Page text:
Apr 11 2012
I wrote two weeks ago about the latest state bill attacking the teaching of evolution, this one in Tennessee. This particular bill has perhaps attracted more media attention than other similar bills because Tennessee was the location of the famous Scopes Monkey trial. At the time the bill had passed the state house and senate, and we were awaiting the decision of Governor Bill Haslam on whether or not he would sign the bill.
Now our waiting is over. Haslam did not sign the bill, but neither did he veto it. He allowed the bill to pass without his signature.
I had speculated that perhaps Haslam was looking for a politically acceptable (for Tennessee) justification for vetoing the bill, as he stated publicly that the bill might represent legislative intrusion into an area reserved for the board of education. It now seems that speculation was overly optmistic, but not entirely without merit. Haslam indeed did not want to appear to be supporting the bill, but also did not want to veto a bill that is apparently popular in his state. About his decision he has officially stated:
“I have reviewed the final language of HB 368/SB 893 and assessed the legislation’s impact. I have also evaluated the concerns that have been raised by the bill. I do not believe that this legislation changes the scientific standards that are taught in our schools or the curriculum that is used by our teachers. However, I also don’t believe that it accomplishes anything that isn’t already acceptable in our schools. The bill received strong bipartisan support, passing the House and Senate by a three-to-one margin, but good legislation should bring clarity and not confusion. My concern is that this bill has not met this objective. For that reason, I will not sign the bill but will allow it to become law without my signature.”
It seems that it is implied in the statement that the House and Senate could have passed the bill over his veto, not something executives like to have happen. The decision is disappointing, and seems politically calculating rather than brave. Haslam is correct in that the bill causes confusion and it is entirely unnecessary for its stated goals. The only reason he offers for not vetoing it is that it was strongly supported in both houses.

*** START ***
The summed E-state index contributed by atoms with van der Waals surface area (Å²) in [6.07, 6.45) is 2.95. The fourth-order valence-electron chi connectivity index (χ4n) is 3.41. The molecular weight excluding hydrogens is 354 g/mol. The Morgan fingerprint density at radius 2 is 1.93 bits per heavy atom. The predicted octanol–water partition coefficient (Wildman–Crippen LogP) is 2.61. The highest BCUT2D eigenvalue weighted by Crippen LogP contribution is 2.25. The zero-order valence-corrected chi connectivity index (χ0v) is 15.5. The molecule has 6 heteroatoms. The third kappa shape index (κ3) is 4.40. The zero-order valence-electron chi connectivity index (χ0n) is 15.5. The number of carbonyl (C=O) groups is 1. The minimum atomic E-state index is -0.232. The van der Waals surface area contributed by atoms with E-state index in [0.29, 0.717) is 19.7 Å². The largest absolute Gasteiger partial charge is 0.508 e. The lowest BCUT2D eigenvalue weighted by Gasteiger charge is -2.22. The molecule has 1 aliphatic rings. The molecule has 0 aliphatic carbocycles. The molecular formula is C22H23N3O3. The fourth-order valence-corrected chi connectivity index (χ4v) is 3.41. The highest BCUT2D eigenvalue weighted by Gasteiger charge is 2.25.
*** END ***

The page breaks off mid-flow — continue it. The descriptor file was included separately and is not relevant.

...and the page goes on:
Eugenie Scott from the National Center for Science Education (NCSE), a group that vigilantly opposes anti-science regulation such as this, had this to say:
“Telling students that evolution and climate change are scientifically controversial is miseducating them. Good science teachers know that. But the Tennessee legislature has now made it significantly harder to ensure that science is taught responsibly in the state’s public schools.”
And that, of course, is the point of this law – to make quality control of science education harder. Missing from Haslam’s statement is any recognition of this fact. The law is crafted to provide cover for science teachers who want to introduce creationist pseudoscience into their public school science classrooms. Now they can claim that they are just following the law, by teaching the “weaknesses” of a “controversial” topic, evolution, specifically named in the law.
Tennessee is now the second state to have such a law – Louisiana passed a similar law in 2008. A Nature article on the topic reports:
According to Barbara Forrest, a philosopher at the Southeastern Louisiana University in Hammond and co-founder of the Louisiana Coalition for Science, the 2008 Louisiana law “has produced unintended changes in the state board of education’s implementation policy, which now doesn’t prohibit discussion of creationism or intelligent design and allows local school boards to select textbooks outside of those approved by the state”.
So the Louisiana law has had the intended effect – making it easier to teach creationism in public schools. The Tennessee law is a little different, because it specifically requires teachers to stay within the science curriculum. Many Tennessee school districts and teachers already violate the state science curriculum, however, so again we are left with the possibility that this law will simply provide them legal cover for doing so.
Tennessee should be embarrassed by this law – but of course if they knew enough to be embarrassed, they wouldn’t have passed the law in the first place. I think Haslam’s decision will be perceived as cowardly giving in to anti-scientific populism in his state and a failure of leadership. Now we wait to see if other states will put forward similar bills. It will also be interesting to see if any legal challenges are filed. So far there has been no legal challenge to the Louisiana law. Hopefully it’s just a matter of time.